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School system fights budget crunch

By: Paige Quiggins Email
By: Paige Quiggins Email

Magoffin County school officials had to make some tough decisions in balancing their budget and some people will not be returning to work for the 2012-2013 school year.

Board members went over a budget reduction plan, which has not yet been approved, but they did okay a hiring freeze and recommended doing away with certain positions.

“We have a declining enrollment and we also have a decline in revenue from the state side and the federal side so you can no longer afford to have what I would call additional positions out there just to drain on your resources,” said Superintendent Joe Hunley.

Nine non-tenured teachers are not expected to have their contracts renewed for the upcoming school year after around $900,000 was cut.

“That has to do with our over staffing that we have here and trying to get it more in line with the enrollment numbers that we have,” said Hunley.

Hunley said they have been over staffed since 2008 and the enrollment numbers are not in line, so letting the employees go is a decision that had to be made eventually.

The superintendent said the March tornadoes pushed the budget talks back.

“We had to do them, but they got put on the back burner,” said Hunley.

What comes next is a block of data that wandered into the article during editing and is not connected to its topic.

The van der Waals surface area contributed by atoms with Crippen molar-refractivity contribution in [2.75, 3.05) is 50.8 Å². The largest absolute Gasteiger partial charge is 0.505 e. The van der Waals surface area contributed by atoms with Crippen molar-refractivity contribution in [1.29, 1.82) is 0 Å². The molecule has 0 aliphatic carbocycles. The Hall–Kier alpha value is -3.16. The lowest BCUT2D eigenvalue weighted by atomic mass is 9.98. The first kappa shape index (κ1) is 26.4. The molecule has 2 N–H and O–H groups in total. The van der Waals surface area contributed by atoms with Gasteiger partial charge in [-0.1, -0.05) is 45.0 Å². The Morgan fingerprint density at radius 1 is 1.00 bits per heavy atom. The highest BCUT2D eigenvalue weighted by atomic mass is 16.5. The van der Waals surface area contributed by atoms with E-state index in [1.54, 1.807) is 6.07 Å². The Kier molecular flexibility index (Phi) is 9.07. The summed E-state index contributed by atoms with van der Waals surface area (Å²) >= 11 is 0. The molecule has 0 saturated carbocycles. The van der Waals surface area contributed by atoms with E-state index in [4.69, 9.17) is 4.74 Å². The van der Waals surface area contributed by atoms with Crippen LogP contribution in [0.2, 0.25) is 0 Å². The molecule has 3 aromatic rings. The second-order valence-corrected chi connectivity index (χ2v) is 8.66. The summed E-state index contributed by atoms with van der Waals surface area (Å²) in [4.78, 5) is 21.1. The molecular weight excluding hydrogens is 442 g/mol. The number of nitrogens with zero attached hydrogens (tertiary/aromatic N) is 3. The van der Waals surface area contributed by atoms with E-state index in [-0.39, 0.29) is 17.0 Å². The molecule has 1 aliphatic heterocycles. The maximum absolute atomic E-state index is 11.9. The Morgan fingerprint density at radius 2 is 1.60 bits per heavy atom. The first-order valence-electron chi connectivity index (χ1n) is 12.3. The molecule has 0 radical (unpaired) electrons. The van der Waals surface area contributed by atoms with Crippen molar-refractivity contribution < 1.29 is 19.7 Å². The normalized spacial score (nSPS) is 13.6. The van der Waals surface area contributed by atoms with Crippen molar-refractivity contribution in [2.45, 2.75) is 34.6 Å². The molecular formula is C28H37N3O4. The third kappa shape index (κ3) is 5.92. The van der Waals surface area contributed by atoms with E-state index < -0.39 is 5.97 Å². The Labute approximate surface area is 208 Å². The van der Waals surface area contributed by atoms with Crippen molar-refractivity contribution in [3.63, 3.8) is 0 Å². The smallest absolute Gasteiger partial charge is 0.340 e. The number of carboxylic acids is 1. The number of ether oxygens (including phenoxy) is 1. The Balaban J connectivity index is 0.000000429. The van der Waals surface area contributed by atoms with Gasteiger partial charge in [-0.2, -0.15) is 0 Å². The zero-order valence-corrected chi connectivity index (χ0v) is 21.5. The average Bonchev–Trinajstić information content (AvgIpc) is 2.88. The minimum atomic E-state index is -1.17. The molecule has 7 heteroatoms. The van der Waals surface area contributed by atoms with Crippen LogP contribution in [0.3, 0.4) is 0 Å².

Hunley said they are the largest employer in the county, so making the decision to let people go was not easy.

“It is difficult in trying to decide which is the least, which has the least impact on student instruction and trying to not to think of it as people, but it is hard not to because you know who the people are in mind,” said Hunley.

Officials still have a lot to look over in the Budget Reduction Plan but it is not yet known when they will meet again to vote on it. The superintendent said it will have to be soon, as the budget must be passed by the end of this month.

He said the problems they faced are no different than what other county school boards face across the commonwealth. Federal stimulus and state SEEK funding reductions have hit the bluegrass hard.

Hunley said he has spoken with Congressman Hal Rogers and Gov. Steve Beshear about getting some additional funding and so far they are still searching for it.


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